After the comments of NATO’s Rasmussen and the White House’s Sherwood-Randall on April 30, Russian Deputy Defense Minister Anatoly Antonov spoke to one of his nation’s newspapers and warned, "When the Americans begin constructing the third stage of their missile defense plans in Europe and the effectiveness of our strategic nuclear forces is jeopardized, serious issues will arise regarding Russia’s appropriate reaction.”
While emphasizing the third phase of the U.S.-NATO European missile system as posing a particular threat, he also said that the first and second phases were causes for serious concern, adding: "This is the time the foundation for the modernization of the US missile defense system will be laid. Furthermore, no one is saying there will be no fifth, sixth, and seventh stages."
Retired Lieutenant-General Evgeny Buzhinsky was recently quoted by Voice of Russia as stating: "We’ve been told about a defense system against an Iranian threat, as well as against so-called ‘rogue states.’ All this is quite doubtful. Why spend hundreds of billions of dollars just to intercept 3-4 Iranian missiles? And why would Iran attack Europe when 70% of its foreign trade is with the EU?"
The source cited the same official mentioning that the Russian Defense Ministry has conducted computer-simulated tests that demonstrated once U.S. interceptor missiles in Eastern Europe reach a velocity of 5 kilometers per second they will pose a threat to Russia’s nuclear deterrence forces.
In January Russian Information Agency Novosti cited Deputy Prime Minister Dmitry Rogozin warning that U.S. interceptor missiles now cover all of European Russia to the Ural Mountains and are capable of not only shooting down short- and medium-range missiles from so-called rogue states but of destroying Russian intercontinental missiles.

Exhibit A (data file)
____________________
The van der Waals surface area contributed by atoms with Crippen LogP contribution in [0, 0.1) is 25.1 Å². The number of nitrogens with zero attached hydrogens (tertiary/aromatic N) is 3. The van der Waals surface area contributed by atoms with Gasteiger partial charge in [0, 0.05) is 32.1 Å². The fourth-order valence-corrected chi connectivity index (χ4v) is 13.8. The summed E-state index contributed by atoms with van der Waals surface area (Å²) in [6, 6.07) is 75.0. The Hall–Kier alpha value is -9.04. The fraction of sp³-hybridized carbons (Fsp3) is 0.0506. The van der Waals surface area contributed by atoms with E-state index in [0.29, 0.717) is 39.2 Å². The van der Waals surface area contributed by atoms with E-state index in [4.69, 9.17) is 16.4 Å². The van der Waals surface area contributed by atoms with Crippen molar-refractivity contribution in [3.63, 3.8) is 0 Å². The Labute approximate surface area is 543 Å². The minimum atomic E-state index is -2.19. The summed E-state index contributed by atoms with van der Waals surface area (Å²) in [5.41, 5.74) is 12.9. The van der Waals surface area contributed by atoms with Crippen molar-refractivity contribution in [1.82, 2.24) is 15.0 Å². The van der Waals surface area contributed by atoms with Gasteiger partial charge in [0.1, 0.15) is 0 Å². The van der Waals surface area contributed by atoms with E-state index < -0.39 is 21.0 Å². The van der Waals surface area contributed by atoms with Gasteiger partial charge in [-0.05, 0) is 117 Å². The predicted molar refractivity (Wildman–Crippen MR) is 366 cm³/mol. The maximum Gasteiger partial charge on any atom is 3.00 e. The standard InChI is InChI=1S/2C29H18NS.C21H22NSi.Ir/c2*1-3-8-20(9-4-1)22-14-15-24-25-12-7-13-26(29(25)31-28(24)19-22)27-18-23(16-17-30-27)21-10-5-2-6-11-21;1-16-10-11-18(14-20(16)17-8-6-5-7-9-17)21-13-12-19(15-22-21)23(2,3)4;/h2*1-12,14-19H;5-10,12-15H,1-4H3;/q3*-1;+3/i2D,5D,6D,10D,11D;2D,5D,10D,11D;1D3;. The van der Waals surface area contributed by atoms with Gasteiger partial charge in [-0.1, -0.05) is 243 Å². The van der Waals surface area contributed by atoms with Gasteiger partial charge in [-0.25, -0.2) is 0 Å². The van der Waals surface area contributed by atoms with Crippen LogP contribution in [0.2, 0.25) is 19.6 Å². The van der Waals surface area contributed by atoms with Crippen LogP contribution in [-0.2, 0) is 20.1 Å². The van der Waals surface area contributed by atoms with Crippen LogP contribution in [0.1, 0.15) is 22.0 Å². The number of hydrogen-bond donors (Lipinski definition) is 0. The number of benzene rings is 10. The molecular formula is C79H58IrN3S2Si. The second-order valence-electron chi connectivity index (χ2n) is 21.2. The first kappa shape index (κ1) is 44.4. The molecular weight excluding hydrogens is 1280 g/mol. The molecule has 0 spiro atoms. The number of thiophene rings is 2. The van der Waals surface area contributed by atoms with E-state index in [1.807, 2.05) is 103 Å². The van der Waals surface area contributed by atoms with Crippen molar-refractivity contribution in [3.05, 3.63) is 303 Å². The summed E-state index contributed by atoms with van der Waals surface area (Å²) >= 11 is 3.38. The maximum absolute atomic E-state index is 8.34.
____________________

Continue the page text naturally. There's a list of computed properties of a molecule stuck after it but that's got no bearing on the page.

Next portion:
The Russian official was quoted stating: "Along with allies, whom the U.S. now persuades to buy ships equipped with the Aegis Combat System, the overall potential can be estimated at about 1,000 interceptor missiles…The fact that the missile defense system can hit strategic missiles and the fact that those bases and fleets are deployed in northern seas demonstrate the evident…anti-Russian nature of the missile defense."
The U.S. has 61 Arleigh Burke class guided missile destroyers, each capable of firing 90 missiles, and 22 Ticonderoga class guided missile cruisers that are built for the Aegis Combat System and are already equipped for or can be upgraded to accommodate Standard Missile-3 interceptors. Combined. the 83 warships could be equipped to fire thousands of Standard Missile-3 interceptors.
Deputy Prime Minister Rogozin also warned, as his nation’s deputy defense minister did this week: "There are no guarantees that after the first, second, third phases are completed, there will be no fourth, fifth and sixth. Do you really think they will halt all their technologies after 2020? That’s nonsense! They will go ahead with developing and boosting the technical parameters of their interceptor missiles and performance capabilities of their warning (missile defense) systems."
The last NATO summit committed all 28 member states to participation in the most ambitious interceptor missile system ever envisioned. The upcoming summit will mark the official announcement of its initial activation, fraught as the system is with the threats of attempted blackmail, fatal miscalculation and the West contemplating first strike options.